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Meet the Architects Behind The Centrale

It’s obvious to anyone gazing up at The Centrale from the busy streets below — these Midtown condos have been designed with meticulous care. Allusions to Midtown’s glitzy architectural character are apparent in the tower’s Art Deco panache, but the building also gleams with modern elements, seen in its combination of dazzling glass, terracotta chevrons, and visually beguiling angles. Passersby may stop to marvel at the effortless merging of ultramodern innovation and classic Midtown character. And some may wonder: Who designed this? The answer may not surprise architecture buffs: It was the team at Pelli Clarke Pelli Architects.

 

Since the firm was founded in 1977, Pelli Clarke Pelli has been busy creating a portfolio of impressive scope. Their wide-ranging projects include everything from record-breaking towers to mystifying museums to a wilderness retreat in the mountains of Wyoming. While Pelli Clarke Pelli can do — and has done — almost everything, what the firm is most famous for is their legacy of building the world’s most recognizable skyscrapers.

 

Take, for example, the Petronas Towers in Kuala Lumpur. These famed twin towers were designed by César Pelli himself in the late 1990s, and kept their claim to fame as the world’s tallest buildings until 2004. Today, they remain the tallest of all the world’s twin towers. They are connected by a two-story sky bridge, which is the highest of its kind in the world. Impressive records aside, these towers are beloved by the city of Kuala Lumpur for other reasons, including the rich Islamic motifs embedded in the building’s very structure. According to the website for the Petronas Towers, the design is “based on the simple Islamic geometric forms of two interlocking squares, creating a shape of eight-pointed stars,” which announce the “important Islamic principles of unity within unity, harmony, stability, and rationality.” This approach, which honors the culture and history of the build site, is a key tenet of the firm’s method.

 

Another tenet of the firm’s approach is a commitment to sustainability. Pelli Clarke Pelli considers the concept of sustainability to encompass more than just energy conservation, writing that “for a building to be truly sustainable, it must be economically viable, functional for the long term, and desirable for potential tenants and users.” This philosophy is on clear display in one of their recent projects: the Salesforce Tower in San Francisco. The elegant obelisk, rising high above the rest of the city’s skyline, is as aesthetically pleasing as it is environmentally friendly. Sophisticated technology, such as metal sunshades, low-emissivity glass, and heat-exchanging coils at the tower’s foundations, ensure the building is highly efficient. In addition, the tower’s base houses a transit center and connects to a public park, encouraging the use of public transportation and securing the tower’s place as a neighborhood anchor.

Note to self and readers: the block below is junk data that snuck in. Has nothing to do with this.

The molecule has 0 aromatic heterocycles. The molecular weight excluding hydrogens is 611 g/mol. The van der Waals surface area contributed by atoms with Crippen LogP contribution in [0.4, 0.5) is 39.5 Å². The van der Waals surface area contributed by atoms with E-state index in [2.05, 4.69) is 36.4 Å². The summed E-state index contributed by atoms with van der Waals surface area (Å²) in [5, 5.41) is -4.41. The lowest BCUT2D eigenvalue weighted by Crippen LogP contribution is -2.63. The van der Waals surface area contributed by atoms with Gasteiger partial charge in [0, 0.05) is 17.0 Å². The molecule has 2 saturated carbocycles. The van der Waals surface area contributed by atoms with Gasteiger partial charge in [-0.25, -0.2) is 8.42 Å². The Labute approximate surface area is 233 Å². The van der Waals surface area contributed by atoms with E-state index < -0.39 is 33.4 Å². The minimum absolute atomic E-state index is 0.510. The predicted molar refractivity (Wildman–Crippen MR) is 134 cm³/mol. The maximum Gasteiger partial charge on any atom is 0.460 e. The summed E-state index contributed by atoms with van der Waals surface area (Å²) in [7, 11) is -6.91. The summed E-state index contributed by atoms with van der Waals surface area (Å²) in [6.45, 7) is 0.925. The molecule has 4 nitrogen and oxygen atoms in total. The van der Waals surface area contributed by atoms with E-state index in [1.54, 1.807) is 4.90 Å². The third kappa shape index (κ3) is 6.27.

Judged by the scope of their record-breaking projects, Pelli Clarke Pelli Architects may seem like an enormous, impersonal firm, but that couldn’t be further from the truth. In fact, the firm writes that visitors to their New Haven, Conn., workspace “are often surprised by the intimate and friendly feeling of the studios.” The space has “an air of energetic focus as small teams of architects meet to discuss their projects.” This warm, intimate work setting makes sense when you consider the design of The Centrale, which, despite all its timeless sophistication, captures the warmth of home.

 

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